Given the recent deluge of data breaches hitting the news cycle, I wanted to provide information on some tools for individuals to use to protect their personal data. Some of these tools are free, and others have a service fee.
Making the hard part easy
1Password - because remembering secure passwords without reusing them is almost impossible for most of us. Having the same password across multiple programs and apps is an invitation for identity theft if it falls into the wrong hands.
Don't feed the animals
Privacy Badger - Facebook and Google like to track your every movement, even when you're not on one of their websites. Privacy Badger is like bear spray; it stops them from following you around the web and monetizing your behaviour.
Don't Google, duck
DuckDuckGo - You aren't Google's customer; you're their product. There's nothing objective about the search results that Google shows you; companies that have money will often clutter up search results and make it difficult for you to find things (not to mention the aforementioned tracking creepiness). DuckDuckGo is a great alternative for your day-to-day searching without all of the privacy sacrifices. DDG also has browsers for your iPhone, Android, and Mac OS devices (sorry, Windows users). They also have browser plugins that can protect your privacy if you can't give up on Chrome.
Facebook and Google aren't the only "creeper" companies
Companies that serve up ads have probably gathered a startling amount of information on you - yes, you - already. Put an ad blocker like uBlock Origin on your browser and take control of your privacy again. AdChoices - (you've probably seen their little logo on ads) is an advertising industry initiative and has provided tips for those concerned about "interest-based advertising."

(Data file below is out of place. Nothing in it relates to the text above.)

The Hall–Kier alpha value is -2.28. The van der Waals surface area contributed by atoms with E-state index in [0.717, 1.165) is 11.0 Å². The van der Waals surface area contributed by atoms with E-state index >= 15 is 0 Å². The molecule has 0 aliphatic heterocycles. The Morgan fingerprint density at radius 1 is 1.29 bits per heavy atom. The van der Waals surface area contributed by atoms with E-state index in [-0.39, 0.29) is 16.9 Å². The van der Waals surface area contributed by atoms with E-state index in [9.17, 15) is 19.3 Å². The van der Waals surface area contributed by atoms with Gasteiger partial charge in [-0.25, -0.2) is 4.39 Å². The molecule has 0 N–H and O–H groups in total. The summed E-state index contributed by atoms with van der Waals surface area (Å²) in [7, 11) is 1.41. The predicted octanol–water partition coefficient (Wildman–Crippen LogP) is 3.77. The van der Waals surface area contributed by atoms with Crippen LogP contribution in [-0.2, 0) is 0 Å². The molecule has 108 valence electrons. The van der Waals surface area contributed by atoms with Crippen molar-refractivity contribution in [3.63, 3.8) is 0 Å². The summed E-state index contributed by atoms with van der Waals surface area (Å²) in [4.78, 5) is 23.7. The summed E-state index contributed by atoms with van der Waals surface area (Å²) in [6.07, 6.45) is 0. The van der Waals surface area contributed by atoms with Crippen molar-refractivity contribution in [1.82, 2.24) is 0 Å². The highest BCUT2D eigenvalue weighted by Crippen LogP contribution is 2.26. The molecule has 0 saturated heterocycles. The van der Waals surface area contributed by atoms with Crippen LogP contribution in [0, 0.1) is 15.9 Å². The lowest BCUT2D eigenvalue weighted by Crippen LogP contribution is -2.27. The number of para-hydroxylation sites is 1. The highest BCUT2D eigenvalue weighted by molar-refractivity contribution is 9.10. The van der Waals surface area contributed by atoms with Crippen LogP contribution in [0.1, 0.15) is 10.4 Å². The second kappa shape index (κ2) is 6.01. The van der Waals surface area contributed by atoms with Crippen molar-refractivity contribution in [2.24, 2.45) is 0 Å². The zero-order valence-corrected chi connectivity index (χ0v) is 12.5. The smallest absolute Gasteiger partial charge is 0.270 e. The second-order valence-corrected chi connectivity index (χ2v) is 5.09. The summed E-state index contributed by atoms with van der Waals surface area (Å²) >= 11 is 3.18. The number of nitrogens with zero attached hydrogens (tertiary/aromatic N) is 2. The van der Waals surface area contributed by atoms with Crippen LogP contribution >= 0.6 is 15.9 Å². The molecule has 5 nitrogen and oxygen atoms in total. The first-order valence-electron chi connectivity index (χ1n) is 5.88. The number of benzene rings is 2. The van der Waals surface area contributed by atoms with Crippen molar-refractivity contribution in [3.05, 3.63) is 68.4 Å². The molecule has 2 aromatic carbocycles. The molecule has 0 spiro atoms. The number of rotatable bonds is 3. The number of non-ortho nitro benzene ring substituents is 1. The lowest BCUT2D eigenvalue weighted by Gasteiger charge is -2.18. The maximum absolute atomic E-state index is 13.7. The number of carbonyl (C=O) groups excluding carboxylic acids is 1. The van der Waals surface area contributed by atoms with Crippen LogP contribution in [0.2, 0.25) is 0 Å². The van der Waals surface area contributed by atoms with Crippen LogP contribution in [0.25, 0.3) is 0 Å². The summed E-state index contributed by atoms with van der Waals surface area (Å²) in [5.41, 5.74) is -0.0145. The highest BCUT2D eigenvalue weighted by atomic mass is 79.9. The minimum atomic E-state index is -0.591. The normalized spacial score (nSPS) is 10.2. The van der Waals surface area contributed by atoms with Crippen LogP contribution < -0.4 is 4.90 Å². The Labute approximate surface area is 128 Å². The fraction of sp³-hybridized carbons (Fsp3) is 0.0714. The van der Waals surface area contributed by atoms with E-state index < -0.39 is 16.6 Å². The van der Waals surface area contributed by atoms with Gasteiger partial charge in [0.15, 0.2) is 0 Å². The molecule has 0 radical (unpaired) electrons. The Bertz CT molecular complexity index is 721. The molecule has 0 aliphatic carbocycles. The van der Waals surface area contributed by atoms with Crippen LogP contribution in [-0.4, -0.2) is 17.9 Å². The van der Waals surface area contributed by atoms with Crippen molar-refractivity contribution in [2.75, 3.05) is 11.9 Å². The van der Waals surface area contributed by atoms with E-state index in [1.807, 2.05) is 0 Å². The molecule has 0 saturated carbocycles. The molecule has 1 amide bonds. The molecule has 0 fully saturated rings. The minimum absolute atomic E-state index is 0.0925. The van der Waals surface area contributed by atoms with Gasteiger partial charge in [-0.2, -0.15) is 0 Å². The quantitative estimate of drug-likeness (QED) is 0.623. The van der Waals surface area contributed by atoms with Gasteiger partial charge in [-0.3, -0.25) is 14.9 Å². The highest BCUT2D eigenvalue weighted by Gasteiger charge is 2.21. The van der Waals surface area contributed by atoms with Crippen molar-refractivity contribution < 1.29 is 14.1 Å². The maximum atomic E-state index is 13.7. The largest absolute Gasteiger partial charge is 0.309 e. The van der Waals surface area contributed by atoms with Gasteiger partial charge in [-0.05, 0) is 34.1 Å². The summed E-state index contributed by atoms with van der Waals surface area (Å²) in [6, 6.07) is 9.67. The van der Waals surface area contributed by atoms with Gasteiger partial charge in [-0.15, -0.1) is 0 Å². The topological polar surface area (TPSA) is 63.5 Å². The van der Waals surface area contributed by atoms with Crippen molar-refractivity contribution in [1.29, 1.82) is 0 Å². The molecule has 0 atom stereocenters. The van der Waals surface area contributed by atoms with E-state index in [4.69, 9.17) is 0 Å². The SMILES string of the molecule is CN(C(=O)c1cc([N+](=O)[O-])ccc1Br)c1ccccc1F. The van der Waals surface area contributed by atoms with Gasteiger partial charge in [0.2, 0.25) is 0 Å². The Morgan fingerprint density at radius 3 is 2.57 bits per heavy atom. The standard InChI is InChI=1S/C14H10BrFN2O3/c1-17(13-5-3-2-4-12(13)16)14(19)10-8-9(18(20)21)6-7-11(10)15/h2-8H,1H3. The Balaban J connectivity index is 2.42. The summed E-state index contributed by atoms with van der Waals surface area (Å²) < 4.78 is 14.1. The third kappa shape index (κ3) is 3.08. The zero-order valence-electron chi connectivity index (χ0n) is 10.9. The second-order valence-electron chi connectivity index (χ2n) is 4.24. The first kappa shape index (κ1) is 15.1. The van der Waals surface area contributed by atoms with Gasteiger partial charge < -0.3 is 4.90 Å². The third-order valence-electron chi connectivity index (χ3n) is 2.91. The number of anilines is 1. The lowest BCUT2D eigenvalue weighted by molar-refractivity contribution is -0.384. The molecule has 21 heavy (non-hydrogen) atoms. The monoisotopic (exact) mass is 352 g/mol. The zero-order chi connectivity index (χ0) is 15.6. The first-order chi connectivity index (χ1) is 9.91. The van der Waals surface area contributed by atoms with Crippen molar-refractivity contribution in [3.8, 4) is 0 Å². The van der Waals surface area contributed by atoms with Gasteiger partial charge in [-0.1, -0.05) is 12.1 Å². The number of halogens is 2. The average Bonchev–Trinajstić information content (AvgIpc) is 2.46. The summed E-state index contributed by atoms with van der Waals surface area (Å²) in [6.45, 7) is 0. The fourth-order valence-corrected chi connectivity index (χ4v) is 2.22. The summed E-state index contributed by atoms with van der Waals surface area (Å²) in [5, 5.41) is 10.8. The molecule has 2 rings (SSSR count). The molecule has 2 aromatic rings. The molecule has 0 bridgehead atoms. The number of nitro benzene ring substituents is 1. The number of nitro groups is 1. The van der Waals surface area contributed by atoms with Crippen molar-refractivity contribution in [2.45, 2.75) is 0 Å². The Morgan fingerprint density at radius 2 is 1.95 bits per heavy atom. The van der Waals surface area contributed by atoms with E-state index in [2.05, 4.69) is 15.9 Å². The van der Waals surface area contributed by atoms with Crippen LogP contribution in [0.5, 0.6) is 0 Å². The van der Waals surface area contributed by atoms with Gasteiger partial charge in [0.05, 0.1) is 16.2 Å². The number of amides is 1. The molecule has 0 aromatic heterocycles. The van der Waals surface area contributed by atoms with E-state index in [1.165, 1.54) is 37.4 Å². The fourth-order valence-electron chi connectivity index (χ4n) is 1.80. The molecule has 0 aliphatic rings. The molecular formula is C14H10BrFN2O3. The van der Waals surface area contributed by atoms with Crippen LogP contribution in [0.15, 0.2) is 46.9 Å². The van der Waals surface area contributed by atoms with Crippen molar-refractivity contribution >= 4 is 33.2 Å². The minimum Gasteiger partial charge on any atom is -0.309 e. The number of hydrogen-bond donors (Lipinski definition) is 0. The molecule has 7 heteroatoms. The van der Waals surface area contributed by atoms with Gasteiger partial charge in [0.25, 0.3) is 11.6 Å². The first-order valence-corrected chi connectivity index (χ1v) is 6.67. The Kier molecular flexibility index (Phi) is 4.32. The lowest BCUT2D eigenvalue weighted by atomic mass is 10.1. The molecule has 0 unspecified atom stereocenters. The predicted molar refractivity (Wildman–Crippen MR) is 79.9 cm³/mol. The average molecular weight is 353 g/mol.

Someone is listening in
Facebook Messenger and WhatsApp are two of the most popular chat platforms on the planet, but unlike Las Vegas, what happens there, doesn't stay there. Facebook is using all of your conversations so they can better target you with ads. Signal is a secure messaging platform that truly puts you into that cone of silence that you deserve (and probably mistakenly think you currently have).
The Brave choice
65% of people use Chrome as their primary web browser - Google loves that stat. Brave is based on the same code that Chrome and Microsoft Edge are built on but without all the creepy tracking stuff. There's no learning curve here; you will feel right at home with this one. Firefox is another great choice and worth considering.
If you really want to get under the hood to protect your privacy
The non-profit Electronic Frontier Foundation provides a wealth of knowledge regarding Surveillance Self-Defence. They cover encryption, secure password creation, how to securely delete your files, using a Visual Private Network, and a lot more.
The existence of such privacy protection tools should send a message to businesses – consumers are concerned about how their personal information is being used. Results from the Cisco 2022 Consumer Privacy Survey show that 37% of respondents have switched companies or providers to better protect their personal information. Companies that choose to ignore data protection are exposing themselves to the risk of losing revenue if their clients move to competitors that are taking it seriously. Management needs to invest in data protection – it has become a necessary cost of doing business. Because consumers simply expect their data to be protected and not misused once shared.